If you use Git you might be familiar with a fairly common workflow that includes checking out a feature branch from the productive branch, opening a pull request and merging the pull request to the productive branch when the feature is ready.  

However, this post is not about development workflows, it is about a problem that might come up sometimes if you work with pull requests.  
Let’s image the following development story with Nick the customer, Rachel the develope, a website with 3 blue buttons and a feature that needs to undone and reapplied later.


The story 

1) Nick assigns a new task to Rachel: Please change button A und button B from blue to red. 
2) Rachel checks out a new feature branch from the productive branch.
git checkout master && git checkout -b feature-blue-to-red

3) Rachel changes button A and button B from blue to red in her feature branch and commits the change to her feature branch. Then, she merges her feature branch to the production branch. 

git checkout master && git merge feature-blue-to-red && git push

4) The new feature is live. Both buttons are red, all good. Rachel gets a call from Nick. He is pleased by the new coloring but he needs to get the blue buttons back for now. Nick asks her to undo the change and postpone the release. Rachel decides to revert the pull request. All good, the buttons are blue again.

git checkout master && git revert COMMIT_ID_OF_BRANCH_MERGE && git push // COMMIT_ID FROM STEP 3

5) After a while Nick orders to release the red coloring now. Rachel is happy she still got her feature branch and reapplies the merge from step 3. 

git checkout master && git merge feature-blue-to-red && git push
What happens? One might expect to see red buttons. Instead the only one who might see red is Nick.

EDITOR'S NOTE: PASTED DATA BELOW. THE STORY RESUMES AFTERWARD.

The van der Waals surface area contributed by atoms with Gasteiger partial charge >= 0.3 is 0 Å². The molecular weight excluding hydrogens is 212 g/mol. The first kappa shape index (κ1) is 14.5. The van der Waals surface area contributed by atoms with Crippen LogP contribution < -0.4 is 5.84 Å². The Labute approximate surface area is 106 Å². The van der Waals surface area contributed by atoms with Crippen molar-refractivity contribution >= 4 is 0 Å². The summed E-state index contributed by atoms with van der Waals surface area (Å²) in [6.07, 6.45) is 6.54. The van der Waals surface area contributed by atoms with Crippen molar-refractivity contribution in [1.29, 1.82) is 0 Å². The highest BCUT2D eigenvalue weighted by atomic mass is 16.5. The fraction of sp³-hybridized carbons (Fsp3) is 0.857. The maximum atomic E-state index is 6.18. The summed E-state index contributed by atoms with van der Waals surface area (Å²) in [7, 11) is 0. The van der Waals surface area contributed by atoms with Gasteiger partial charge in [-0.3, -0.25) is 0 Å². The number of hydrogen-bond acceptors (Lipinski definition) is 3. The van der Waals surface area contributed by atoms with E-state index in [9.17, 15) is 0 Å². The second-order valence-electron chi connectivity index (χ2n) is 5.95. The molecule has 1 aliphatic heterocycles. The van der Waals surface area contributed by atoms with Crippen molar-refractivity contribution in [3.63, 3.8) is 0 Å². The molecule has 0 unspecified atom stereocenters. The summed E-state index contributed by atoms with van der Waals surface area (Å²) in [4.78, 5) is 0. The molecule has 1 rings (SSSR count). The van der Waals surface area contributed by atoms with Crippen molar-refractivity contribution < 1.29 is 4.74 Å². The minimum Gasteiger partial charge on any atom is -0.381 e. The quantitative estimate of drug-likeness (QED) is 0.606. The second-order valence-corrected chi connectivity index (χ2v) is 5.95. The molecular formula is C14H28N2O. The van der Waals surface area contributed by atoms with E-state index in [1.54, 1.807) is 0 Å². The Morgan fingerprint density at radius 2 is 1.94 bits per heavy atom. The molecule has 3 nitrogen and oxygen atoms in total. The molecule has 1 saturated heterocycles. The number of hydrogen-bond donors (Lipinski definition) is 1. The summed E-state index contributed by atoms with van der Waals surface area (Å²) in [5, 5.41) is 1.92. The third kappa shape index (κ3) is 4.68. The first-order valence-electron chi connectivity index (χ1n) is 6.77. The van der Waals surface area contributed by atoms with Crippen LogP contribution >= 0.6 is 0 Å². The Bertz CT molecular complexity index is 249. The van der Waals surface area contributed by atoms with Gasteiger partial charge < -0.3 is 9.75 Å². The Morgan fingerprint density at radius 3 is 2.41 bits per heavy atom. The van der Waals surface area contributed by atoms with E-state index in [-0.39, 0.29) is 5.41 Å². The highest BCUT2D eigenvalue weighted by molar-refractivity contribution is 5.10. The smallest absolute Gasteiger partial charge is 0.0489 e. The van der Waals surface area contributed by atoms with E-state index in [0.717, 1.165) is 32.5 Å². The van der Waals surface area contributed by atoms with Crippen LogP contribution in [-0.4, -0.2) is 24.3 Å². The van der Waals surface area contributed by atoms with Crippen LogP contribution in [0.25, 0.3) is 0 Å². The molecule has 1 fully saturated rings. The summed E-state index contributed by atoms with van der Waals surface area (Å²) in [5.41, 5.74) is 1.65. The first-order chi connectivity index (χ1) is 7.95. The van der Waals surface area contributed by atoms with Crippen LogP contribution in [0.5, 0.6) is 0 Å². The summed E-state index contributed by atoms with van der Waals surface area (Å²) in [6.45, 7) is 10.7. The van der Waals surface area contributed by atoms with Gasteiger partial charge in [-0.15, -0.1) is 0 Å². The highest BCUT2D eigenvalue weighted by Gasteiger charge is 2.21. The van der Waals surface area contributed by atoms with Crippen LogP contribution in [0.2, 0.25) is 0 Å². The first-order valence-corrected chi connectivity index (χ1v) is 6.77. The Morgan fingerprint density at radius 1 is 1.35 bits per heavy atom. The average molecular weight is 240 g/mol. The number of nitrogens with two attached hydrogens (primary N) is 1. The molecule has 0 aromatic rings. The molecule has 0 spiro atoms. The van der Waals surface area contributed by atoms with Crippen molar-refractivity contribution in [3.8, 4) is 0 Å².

Nothing has changed, all the buttons are still blue.
Rachel double checks the code: the feature branch does contain the red coloring code but nothing happens to the production branch after the merge. Is Git broken?

Revert branch merge reverts 

No, Git is not broken. To successfully reapply the changes, Rachel would finally revert her branch merge revert. Now all the buttons are red.



If you image a „revert" as „undo“, it is important to know that reverts simply undo data but not history. In the Git history the branch merge from step 3 is still there after step 4: Just the data changes were undone in step 4. Therefore in step 5 Git does not do anything because the merge already happened. 
There are ways to undo the history in Git (force push for example) but this is dangerous. 
For more details and an explanation by Linus Torvalds, the creator of Git, please read

Consider the danger

There was a surprise when Rachel did not see the red colors in the production branch after step 5. However, nothing got broken. 

Imagine Nick asked to finally change all buttons to red before reapplying the relase in step 5. Rachel would change button C on her feature branch between step 4 and 5.

This would have turned the production branch into rubbish because only button C would have been red, leaving the other two buttons blue. In a realistic scenario it is very likely the code in the production branch crashes badly. 

written by Roman Hatz, SRF Online, 2017/01